Made in East Germany out of cotton (yes, really) with a humble yet determined two-stroke engine, the little Trabi was never going to set the motoring world alight. What it did do however was get an entire population moving.
Beyond the Berlin wall, the East Germans didn’t have VWs or Mercedes; they either had to take what the Soviets were building or come up with something of their own. Clearly, the latter was more appealing and before long, Trabants were everywhere across the Eastern Bloc. In true people’s car fashion, the Trabant got an entire nation back into cars before the wall came down and thousands of Trabants famously passed through the border.
While the Kombi might be based on a two-door saloon rather than a coupe, it is unmistakably a shooting brake, and while it might not be the flashiest or most valuable car on this list, it’s far and away the most important.
4. Ferrari 456 GT Venice Estate
Ok, ok, you got me – this has 4 doors so is technically more of an estate than a shooting brake, and yes, it does look a little bit like a Peugeot 406 but hear me out. Based on possibly the most underrated Ferrari of all time, the 456, seven GT Venices (a mixture of estates and saloons) were commissioned by Prince Jefri Bolkiah of Brunei at roughly £1 million each.
Making use of the standard 456’s magnificent V12 pumping out 436 silky smooth horsepowers, the seven cars are still to this day the only four-door production Ferraris.
However, upon collection of the penultimate car, the Prince decided that six was probably enough, and the seventh car was left unwanted. Thankfully it was soon snapped up by a collector in London where it is still often spotted popping to the shops on Kensington High Street. Is there a cooler way to transport your cases of Moët? I think not.
3. Aston Martin DB5 Shooting Brake
Because even James Bond needs to do runs to the tip every now and then, kicking off the top 3 in effortless style we have the beguiling Aston Martin DB5 Shooting Brake. Nice, right?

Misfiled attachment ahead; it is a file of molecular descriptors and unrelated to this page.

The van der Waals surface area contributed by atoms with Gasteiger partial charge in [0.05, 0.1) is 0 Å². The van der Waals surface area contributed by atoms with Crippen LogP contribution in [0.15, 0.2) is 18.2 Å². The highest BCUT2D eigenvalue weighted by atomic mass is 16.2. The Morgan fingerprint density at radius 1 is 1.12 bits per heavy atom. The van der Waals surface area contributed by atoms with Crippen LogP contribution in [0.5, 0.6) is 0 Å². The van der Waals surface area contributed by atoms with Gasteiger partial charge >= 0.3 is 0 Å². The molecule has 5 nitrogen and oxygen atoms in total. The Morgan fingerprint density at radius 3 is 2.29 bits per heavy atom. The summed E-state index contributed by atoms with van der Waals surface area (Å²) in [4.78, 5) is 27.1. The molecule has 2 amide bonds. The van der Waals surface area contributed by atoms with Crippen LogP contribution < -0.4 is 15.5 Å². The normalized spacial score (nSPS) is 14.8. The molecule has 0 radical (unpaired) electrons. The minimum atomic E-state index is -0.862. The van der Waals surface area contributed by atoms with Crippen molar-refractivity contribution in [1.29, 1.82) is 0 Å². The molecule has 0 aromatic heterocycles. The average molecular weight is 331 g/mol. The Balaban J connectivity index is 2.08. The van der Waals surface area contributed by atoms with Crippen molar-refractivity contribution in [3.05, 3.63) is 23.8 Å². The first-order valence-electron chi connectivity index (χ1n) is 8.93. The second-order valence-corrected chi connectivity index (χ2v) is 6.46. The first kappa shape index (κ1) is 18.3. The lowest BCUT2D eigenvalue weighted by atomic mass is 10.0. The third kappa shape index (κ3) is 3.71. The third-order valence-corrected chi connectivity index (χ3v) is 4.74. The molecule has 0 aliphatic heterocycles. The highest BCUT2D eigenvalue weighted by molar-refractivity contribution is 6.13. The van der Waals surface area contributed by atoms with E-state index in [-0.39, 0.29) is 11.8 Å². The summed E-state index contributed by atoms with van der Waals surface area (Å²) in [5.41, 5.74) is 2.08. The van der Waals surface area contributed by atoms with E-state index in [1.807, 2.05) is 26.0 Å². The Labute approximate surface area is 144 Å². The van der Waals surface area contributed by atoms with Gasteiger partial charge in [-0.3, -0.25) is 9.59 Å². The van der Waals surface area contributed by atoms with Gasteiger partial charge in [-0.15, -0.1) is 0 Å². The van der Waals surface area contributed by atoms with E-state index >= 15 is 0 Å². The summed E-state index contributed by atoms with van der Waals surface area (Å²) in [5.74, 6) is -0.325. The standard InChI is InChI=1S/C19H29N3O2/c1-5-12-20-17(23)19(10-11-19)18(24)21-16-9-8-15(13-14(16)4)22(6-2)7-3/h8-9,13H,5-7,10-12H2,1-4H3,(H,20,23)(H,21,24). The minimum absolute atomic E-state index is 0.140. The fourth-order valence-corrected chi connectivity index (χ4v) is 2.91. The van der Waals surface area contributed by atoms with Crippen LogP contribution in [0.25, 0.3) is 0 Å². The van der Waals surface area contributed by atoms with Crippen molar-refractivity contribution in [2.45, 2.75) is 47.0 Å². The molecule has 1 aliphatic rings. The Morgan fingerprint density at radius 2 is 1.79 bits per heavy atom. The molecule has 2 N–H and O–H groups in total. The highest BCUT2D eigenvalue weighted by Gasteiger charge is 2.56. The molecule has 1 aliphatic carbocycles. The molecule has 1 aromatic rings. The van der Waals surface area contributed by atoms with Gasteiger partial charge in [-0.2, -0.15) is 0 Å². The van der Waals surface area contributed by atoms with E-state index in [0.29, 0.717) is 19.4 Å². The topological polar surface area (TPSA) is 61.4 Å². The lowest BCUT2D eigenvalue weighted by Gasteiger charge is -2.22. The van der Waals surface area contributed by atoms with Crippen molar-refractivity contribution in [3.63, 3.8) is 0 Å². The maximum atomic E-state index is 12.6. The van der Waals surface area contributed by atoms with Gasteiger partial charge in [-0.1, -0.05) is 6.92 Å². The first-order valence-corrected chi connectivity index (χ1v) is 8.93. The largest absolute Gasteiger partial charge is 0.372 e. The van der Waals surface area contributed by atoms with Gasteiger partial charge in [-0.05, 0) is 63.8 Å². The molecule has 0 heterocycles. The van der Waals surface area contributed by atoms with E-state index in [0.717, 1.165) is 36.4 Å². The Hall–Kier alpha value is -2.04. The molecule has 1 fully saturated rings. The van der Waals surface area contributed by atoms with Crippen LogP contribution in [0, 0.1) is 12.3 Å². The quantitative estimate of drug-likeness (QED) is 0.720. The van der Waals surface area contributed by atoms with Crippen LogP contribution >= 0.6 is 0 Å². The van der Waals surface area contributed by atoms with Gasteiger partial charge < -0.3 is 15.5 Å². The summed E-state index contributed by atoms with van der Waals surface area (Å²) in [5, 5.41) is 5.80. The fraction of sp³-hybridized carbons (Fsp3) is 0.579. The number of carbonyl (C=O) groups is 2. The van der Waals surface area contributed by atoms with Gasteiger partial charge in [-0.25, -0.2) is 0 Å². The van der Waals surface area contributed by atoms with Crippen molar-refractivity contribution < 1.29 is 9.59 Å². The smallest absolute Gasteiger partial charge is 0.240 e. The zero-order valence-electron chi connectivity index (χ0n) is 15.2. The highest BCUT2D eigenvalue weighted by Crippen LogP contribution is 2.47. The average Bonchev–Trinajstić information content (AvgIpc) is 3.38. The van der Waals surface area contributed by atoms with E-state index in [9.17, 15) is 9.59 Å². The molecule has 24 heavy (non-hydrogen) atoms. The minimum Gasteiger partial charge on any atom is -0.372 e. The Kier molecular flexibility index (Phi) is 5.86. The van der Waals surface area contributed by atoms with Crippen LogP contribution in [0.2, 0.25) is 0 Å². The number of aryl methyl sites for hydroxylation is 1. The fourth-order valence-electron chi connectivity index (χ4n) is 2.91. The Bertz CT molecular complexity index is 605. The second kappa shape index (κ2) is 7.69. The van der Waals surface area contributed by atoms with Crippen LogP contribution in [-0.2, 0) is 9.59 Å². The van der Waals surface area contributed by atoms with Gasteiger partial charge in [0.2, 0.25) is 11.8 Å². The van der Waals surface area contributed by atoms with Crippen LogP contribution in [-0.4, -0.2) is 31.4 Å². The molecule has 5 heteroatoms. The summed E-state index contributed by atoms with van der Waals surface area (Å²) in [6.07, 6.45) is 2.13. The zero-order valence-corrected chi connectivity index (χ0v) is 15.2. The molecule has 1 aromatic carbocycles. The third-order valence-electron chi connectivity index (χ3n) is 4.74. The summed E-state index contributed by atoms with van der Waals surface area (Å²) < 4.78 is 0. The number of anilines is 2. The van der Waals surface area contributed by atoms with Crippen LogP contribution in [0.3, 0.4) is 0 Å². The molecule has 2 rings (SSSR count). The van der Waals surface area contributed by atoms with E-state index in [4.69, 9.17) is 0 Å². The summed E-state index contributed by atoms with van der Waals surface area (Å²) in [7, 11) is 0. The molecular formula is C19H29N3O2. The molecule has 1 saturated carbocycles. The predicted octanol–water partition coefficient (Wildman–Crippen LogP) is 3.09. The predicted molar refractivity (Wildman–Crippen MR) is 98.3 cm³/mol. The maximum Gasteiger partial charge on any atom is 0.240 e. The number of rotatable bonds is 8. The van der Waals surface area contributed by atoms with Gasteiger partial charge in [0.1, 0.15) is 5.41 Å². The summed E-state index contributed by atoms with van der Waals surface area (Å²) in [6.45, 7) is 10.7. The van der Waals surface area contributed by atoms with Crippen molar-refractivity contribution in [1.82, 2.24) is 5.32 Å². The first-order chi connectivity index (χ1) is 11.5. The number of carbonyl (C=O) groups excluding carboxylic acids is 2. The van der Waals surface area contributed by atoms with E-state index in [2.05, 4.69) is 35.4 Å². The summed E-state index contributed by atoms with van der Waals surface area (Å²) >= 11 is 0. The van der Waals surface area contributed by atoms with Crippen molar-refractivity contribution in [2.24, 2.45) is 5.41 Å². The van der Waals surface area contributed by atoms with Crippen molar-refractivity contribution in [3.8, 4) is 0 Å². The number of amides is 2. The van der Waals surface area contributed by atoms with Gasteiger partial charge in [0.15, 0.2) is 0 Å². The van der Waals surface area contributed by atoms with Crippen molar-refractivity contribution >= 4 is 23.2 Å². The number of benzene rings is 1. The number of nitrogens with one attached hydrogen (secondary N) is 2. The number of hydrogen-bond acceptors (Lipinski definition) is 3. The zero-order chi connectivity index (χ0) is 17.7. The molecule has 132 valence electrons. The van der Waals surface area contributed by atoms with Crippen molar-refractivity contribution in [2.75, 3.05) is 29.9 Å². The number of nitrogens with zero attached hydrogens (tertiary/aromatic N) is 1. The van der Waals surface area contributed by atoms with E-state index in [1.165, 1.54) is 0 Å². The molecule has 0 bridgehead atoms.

While some may think that altering the exquisite lines of a DB5 is downright rude, I love it, and so should you! You see, this wasn’t done by some backstreet bodger with some power tools, this was commissioned by Mr DB himself.
The owner of Aston Martin, David Brown, was a keen shootist and decided Land Rovers were becoming far too common so instead insisted that his design team cook him up something special for transporting his guns and dogs around the countryside.
I think it’s fair to say, they delivered. The back seats could fold flat for more luggage room and the the leather was ditched in favour of more dog-friendly tweed. It doesn’t get much more British than this.
2. BMW Z3M Coupe
When people talk about their favourite ‘M’ cars, the same few usual suspects tend to crop up – the E30 M3, the original M1 supercar, or the latest and greatest supersaloon with massive wheels and exposed carbon fibre. For me though, it has always been this, the Z3M Coupe. Ever since my mum used to terrify me on the way to school in her Estoril Blue ‘clown shoe’, the bawl of that E36 M3-derived straight six has been embedded in my subconscious.
With the same 312bhp output as the M3 but in a much lighter package, 0-62 was taken care of in just 5 seconds with a Germanically limited top speed of 155mph. No slouch then, but BMW was reluctant to build it.
The car was secretly developed by M Division engineers working late, grafting a hard top onto an old Z3 prototype and shoehorning in the big old straight six. The bosses eventually gave in and agreed to sell the car as long as it remained profitable. This meant keeping everything simple and the engineers set to work raiding the parts bin.
As many Z3 parts as possible were carried over along with some M3 and M5 bits. Eventually, the roadster was ready for production with the Coupe following soon afterwards in 1998.
The Z3M is one of my bucket list cars for sure. Unfortunately, my mum sold hers after inadvertently performing a perfect 360 outside a garden centre on the A44 in the rain.
1. Aston Martin Vanquish Zagato Shooting Brake
Proof if proof were needed that Aston Martins make the best shooting brakes, I give you the Vanquish Zagato. I know right, absolutely outrageous.
This isn’t just one of the best looking estate cars, I think this is one of the most beautiful cars ever made ever in forever. Ever. That swooping glass and gloss carbon roof, those bronze-coloured alloys, and those huge haunches blending perfectly into the rear end. It’s a truly enchanting creation.
Based on the soon-to-be-deceased Vanquish S, the Zagato will feature the same 592bhp naturally aspirated V12 but, let’s be honest, this thing could come with a front-wheel-drive mild-hybrid diesel powertrain and we’d still be drooling while queuing up outside our local Aston dealerships.
Thanks for reading
So that was my top 10, let me know what you think of my choices in the comments and show me your favourite shooting brakes!
P.s. Anyone who chooses the Austin Allegro Estate can get out now...